Phenol is a federal hazardous air pollutant and was identified as a toxic air contaminant in April 1993 under AB 2728.
CAS Registry Number: 108-95-2
Molecular Formula: C6H6O
Phenol is a white crystalline mass which turns red or pink if exposed to air or light. It has a burning taste and a distinct aromatic, acrid odor. It is very soluble in liquid sulfur dioxide, acetic acid, carbon tetrachloride and alcohol, and soluble in chloroform, ether, glycerol, petrolatum, carbon disulfide, volatile and fixed oils, aqueous alkali hydroxides, and acetone. It is slightly soluble in mineral oil. It is almost insoluble in petroleum ether. One gram of phenol dissolves in 15 milliliters (ml) of water and in 12 ml of benzene (Merck, 1989). Phenol is combustible when exposed to heat, flame, or oxidizers and emits toxic fumes when heated (Sax, 1989). It is incompatible with strong oxidizers and calcium hypochlorite (Sittig, 1985).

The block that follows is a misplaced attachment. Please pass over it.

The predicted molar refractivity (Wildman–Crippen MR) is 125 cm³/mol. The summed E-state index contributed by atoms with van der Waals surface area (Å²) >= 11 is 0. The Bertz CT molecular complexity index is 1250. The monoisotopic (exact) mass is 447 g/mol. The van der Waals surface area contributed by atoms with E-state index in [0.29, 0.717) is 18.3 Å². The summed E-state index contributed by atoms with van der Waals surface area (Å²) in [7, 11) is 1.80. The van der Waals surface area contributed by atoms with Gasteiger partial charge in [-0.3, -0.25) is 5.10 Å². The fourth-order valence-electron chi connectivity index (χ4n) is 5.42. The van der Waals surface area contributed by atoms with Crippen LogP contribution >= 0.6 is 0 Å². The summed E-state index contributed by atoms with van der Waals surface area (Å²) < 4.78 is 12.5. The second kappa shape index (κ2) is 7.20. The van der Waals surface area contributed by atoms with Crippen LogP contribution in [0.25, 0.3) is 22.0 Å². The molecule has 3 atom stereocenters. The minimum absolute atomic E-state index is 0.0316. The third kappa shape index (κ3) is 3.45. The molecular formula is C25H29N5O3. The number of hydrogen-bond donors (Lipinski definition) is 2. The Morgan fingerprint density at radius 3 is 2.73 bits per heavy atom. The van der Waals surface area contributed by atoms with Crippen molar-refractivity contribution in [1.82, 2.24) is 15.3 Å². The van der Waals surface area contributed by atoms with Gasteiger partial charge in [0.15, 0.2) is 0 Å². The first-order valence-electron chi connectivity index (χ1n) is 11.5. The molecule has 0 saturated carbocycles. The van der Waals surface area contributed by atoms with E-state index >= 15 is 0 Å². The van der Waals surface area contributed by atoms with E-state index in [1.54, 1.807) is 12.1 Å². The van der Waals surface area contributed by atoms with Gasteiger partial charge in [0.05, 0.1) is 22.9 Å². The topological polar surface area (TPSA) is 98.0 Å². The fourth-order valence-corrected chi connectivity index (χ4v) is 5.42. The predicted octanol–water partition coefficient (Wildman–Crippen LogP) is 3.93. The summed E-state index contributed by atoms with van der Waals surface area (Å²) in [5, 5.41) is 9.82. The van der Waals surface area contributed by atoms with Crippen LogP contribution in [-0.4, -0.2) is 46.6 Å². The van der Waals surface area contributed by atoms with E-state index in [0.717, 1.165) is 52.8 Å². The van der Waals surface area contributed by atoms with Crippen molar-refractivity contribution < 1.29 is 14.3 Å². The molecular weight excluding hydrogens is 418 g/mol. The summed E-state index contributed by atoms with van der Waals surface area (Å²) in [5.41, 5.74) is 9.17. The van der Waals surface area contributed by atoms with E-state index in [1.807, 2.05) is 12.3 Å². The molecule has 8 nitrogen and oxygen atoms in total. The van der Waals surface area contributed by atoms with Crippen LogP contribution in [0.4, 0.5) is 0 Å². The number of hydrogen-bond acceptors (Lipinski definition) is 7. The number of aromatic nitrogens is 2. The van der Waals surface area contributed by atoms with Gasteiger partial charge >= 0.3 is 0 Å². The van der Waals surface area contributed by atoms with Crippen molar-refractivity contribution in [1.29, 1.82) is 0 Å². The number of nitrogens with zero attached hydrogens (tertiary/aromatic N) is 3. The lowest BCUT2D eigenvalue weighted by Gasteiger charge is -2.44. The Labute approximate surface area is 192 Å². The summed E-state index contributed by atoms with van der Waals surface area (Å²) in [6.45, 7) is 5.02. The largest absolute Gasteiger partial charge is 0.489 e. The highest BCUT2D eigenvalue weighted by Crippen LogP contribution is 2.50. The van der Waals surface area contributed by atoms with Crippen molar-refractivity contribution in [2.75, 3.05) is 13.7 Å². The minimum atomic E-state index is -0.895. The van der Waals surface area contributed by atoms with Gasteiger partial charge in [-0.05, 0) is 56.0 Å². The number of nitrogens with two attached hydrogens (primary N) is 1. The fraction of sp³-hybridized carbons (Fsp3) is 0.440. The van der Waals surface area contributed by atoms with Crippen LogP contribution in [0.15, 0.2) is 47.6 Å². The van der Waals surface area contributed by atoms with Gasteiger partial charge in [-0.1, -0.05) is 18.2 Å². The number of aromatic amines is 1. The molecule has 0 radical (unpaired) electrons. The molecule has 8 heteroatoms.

|Boiling Point||182.0 oC|
|Melting Point||43.0 oC|
|Flash Point||175.0 oF|
|Vapor Density||3.24 (air = 1)|
|Density/Specific Gravity||1.0576 at 20 oC (water = 1)|
|Vapor Pressure||0.3513 mm Hg at 25 oC|
|Log Octanol/Water Partition Coefficient||1.46|
|Conversion Factor||1 ppm = 3.85 mg/m3|
(HSDB, 1991; Merck, 1989)
Phenol is a common industrial chemical that is used in the manufacture of resins, plastics, fibers, adhesives, iron, steel, aluminum, leather, and rubber. It is also found in disinfectants, cleaners, cigarette smoke, and motor vehicle emissions (Howard, 1990; HSDB, 1991).
Phenol is used in a variety of indoor products. It is used in general disinfectants and as a biocide in paints. It is also used in medicinal preparations such as mouth washes, throat lozenges, and shave creams (Hodgson and Wooley, 1991). Environmental tobacco smoke is also a source of phenol.
Phenol was registered for use as a pesticide; however as of December 31, 1993, it is no longer registered for pesticidal use in California (DPR, 1996).
The primary stationary sources that have reported emissions of phenol in California are manufacturers of miscellaneous nonmetallic mineral products, petroleum refining, and paperboard mills (ARB, 1997b).